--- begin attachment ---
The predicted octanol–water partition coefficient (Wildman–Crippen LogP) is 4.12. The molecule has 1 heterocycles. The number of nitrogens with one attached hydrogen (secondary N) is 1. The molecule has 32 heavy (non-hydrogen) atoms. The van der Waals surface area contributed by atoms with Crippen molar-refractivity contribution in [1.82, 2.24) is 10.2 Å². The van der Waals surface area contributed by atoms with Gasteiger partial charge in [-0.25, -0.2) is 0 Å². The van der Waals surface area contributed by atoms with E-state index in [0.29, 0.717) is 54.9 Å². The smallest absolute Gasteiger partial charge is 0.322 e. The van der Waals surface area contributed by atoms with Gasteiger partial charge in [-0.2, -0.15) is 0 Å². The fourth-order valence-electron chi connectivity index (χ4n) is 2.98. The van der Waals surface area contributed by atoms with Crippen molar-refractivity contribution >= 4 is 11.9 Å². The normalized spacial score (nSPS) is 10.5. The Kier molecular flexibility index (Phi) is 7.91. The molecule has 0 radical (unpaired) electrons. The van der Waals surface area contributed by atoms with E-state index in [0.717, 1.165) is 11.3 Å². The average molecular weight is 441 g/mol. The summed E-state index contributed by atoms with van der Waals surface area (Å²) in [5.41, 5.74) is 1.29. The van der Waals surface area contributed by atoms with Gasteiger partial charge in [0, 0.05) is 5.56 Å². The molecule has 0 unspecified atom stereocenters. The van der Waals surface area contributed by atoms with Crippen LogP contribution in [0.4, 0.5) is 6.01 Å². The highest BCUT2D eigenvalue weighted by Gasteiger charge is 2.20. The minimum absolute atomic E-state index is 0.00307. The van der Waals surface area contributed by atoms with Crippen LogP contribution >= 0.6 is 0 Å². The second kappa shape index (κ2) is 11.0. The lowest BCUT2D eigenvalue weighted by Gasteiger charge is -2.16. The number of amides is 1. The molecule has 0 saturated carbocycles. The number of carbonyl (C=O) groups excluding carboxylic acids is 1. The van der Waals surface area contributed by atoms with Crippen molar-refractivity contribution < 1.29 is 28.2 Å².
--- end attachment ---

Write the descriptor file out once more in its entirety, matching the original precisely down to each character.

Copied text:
The predicted octanol–water partition coefficient (Wildman–Crippen LogP) is 4.12. The molecule has 1 heterocycles. The number of nitrogens with one attached hydrogen (secondary N) is 1. The molecule has 32 heavy (non-hydrogen) atoms. The van der Waals surface area contributed by atoms with Crippen molar-refractivity contribution in [1.82, 2.24) is 10.2 Å². The van der Waals surface area contributed by atoms with Gasteiger partial charge in [-0.25, -0.2) is 0 Å². The van der Waals surface area contributed by atoms with E-state index in [0.29, 0.717) is 54.9 Å². The smallest absolute Gasteiger partial charge is 0.322 e. The van der Waals surface area contributed by atoms with Gasteiger partial charge in [-0.2, -0.15) is 0 Å². The fourth-order valence-electron chi connectivity index (χ4n) is 2.98. The van der Waals surface area contributed by atoms with Crippen molar-refractivity contribution >= 4 is 11.9 Å². The normalized spacial score (nSPS) is 10.5. The Kier molecular flexibility index (Phi) is 7.91. The molecule has 0 radical (unpaired) electrons. The van der Waals surface area contributed by atoms with E-state index in [0.717, 1.165) is 11.3 Å². The average molecular weight is 441 g/mol. The summed E-state index contributed by atoms with van der Waals surface area (Å²) in [5.41, 5.74) is 1.29. The van der Waals surface area contributed by atoms with Gasteiger partial charge in [0, 0.05) is 5.56 Å². The molecule has 0 unspecified atom stereocenters. The van der Waals surface area contributed by atoms with Crippen LogP contribution in [0.4, 0.5) is 6.01 Å². The highest BCUT2D eigenvalue weighted by Gasteiger charge is 2.20. The minimum absolute atomic E-state index is 0.00307. The van der Waals surface area contributed by atoms with Crippen LogP contribution >= 0.6 is 0 Å². The second kappa shape index (κ2) is 11.0. The lowest BCUT2D eigenvalue weighted by Gasteiger charge is -2.16. The number of amides is 1. The molecule has 0 saturated carbocycles. The number of carbonyl (C=O) groups excluding carboxylic acids is 1. The van der Waals surface area contributed by atoms with Crippen molar-refractivity contribution < 1.29 is 28.2 Å².